I‘ll never forget the day ATC almost dealt me out. It was Saturday, March 3, 1990. I was the pilot and sole occupant of my Cessna 310. It was the home stretch of an hour-and-a-half IFR flight from Hayward to Santa Monica (both in California).
I was tracking southeastbound on V459 at 6000′ assigned, talking to Burbank Approach Control. Flight visibility was unrestricted above a low stratus undercast. The Santa Monica ATIS indicated that the field was IFR and the VOR-A approach was in use.
The Burbank controller was talking to three aircraft: a Skywest Metroliner descending into LAX, a Westwind bizjet headed for SNA, and me. I was a only a few miles from DARTS intersection, the IAF for the SMO VOR-A approach. At 6000′, I was awfully high.
The controller was obviously having a tough time getting me down, because the Westwind was overtaking me from behind at 5000′. To buy some time, the controller put me on a 120 vector heading, “vector across the final approach course.”
To make things more complicated, the Skywest Metro was also at 6000′ and overtaking me. The controller turned Skywest right to 160 to achieve divergent course separation with me, then cleared him down to 4000′.
Finally, the Westwind passed and I reported it in sight 1000′ below. The controller told me to maintain visual separation with the Westwind, descend to 5000′, and turn right to 260 to intercept the VOR-A final.
As I rolled out of the turn and levelled at 5000′, I was paralyzed by the sight of a Metroliner flashing in front of me from right to left, precisely at my altitude. I could see S-K-Y-W-E-S-T going by like an electric sign in Times Square. I could see individual passenger windows going by.
It was really close. I don’t mind telling you that I was scared to death.
I took no evasive action. There simply was no time to react. The whole thing was literally over in a flash.
“Burbank, Twin Cessna `38X. Do you know that you almost ran us into a Skywest Metroliner?” (About an octave higher than usual.)
“Twin Cessna `38X, two miles from BEVEY, cleared for the Santa Monica VOR-A approach.”
Twenty minutes later, on the ground at SMO, I phoned the watch supervisor at Burbank TRACON. The supe was very much aware of the near-midair, but was very defensive and uncooperative with me on the telephone. I got mad. I informed the supe that I would be filing an ASRS report and a NMAC report.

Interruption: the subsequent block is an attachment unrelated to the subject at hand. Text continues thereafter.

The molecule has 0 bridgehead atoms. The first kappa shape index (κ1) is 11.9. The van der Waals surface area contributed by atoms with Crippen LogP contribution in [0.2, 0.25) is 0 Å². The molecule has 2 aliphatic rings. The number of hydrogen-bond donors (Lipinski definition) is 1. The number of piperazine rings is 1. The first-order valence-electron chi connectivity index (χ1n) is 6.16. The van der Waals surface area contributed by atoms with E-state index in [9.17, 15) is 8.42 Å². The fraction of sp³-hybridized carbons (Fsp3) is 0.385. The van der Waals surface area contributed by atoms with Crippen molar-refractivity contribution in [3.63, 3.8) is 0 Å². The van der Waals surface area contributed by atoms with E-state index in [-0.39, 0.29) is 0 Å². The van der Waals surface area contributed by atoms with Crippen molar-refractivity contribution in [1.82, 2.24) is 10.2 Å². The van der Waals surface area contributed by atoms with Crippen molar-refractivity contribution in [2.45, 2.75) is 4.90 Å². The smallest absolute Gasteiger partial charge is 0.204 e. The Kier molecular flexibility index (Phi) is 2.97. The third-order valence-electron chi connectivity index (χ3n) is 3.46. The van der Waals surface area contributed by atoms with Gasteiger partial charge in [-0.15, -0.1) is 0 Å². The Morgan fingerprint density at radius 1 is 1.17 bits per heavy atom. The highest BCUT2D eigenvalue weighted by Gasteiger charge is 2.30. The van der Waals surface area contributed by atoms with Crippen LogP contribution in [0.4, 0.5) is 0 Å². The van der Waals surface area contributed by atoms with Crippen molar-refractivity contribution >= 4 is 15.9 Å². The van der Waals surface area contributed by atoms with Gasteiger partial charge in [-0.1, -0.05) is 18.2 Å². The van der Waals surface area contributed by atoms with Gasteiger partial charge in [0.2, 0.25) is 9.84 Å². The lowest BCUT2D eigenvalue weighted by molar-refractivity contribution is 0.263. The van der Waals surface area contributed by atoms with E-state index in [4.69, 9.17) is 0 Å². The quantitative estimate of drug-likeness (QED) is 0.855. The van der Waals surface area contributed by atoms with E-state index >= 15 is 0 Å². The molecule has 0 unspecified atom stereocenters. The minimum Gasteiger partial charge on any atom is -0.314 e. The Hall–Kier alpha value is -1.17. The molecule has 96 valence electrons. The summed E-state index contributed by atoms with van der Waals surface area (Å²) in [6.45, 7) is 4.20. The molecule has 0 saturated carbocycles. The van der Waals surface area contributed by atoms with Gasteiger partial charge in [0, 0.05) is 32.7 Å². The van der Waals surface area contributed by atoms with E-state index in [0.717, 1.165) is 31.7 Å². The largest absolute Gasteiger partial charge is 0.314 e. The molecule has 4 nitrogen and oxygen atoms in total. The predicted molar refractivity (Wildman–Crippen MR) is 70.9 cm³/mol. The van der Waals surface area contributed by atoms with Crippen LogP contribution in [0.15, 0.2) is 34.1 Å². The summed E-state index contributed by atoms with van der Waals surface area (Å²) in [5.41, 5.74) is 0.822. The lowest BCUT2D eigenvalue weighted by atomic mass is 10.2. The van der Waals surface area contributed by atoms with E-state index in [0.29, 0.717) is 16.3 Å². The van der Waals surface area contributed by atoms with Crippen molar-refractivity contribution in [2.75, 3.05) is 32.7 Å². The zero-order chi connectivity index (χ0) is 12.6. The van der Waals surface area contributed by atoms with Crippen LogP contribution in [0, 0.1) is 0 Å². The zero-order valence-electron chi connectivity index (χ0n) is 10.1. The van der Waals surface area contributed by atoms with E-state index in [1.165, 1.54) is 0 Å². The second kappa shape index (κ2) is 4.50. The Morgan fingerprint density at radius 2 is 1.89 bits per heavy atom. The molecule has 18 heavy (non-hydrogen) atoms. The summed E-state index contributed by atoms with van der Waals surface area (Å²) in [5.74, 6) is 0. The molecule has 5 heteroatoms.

The next day (Sunday), I filed an ASRS report and wrote a letter to the facility chief of the TRACON with a copy of the ASRS form attached. In my letter, I requested that the tapes be preserved and that a NMAC report be filed.I also posted a detailed account of the incident on the CompuServe aviation forum (AVSIG), and asked for suggestions about what further action I should take. A senior airline captain suggested that I call the legal office at FAA Western Region and make a formal request for a copy of the audio tapes, the radar track analysis, and the Operational Error report under the Freedom of Information Act.
First thing Monday morning, I phoned the Legal Affairs office at FAA Western Region. I explained that I was a pilot involved in a near-midair and wanted to make a FOIA request.”Was anybody killed or injured?”
“Was there major physical damage?”
“Then you don’t want to talk to Legal Affairs. Let me transfer you to the System Effectiveness.” Click.
Eventually, I wound up speaking to Bill Patterson, supervisor of the System Effectiveness department, Air Traffic Division, Western Region. Although it was only 8:30 am on Monday morning, Bill already knew all about the incident, and already had an investigation team enroute to Burbank TRACON. He sounded informed, concerned, and cooperative. He suggested that I write him a letter making my FOIA requests and assured me that he’d take care of it.
About two months later, I received a letter from Patterson saying that my FOIA data was available for release, and asking me to send a check for $39.80 to cover copying costs. I did so, and shortly afterwards received a fat envelope from the FAA. It contained the 20-page Operational Error report, a NMAC report, several incident reports, an NTAP radar plot, and an audio cassette containing a certified re-recording of the audio tapes.It was quite fascinating going over all this material. I was amazed (and pleased) to see the depth of investigation that was performed by the FAA following this incident. Listening to the tapes and seeing the radar plot sent shivers up my spine once again as I recalled just how close I and a Metroliner full of other people came to being splattered across Beverly Hills that day.
I subsequently learned through the grapevine that the controller involved in this incident was subsequently de-certified from working radar and reassigned to a tower assigment.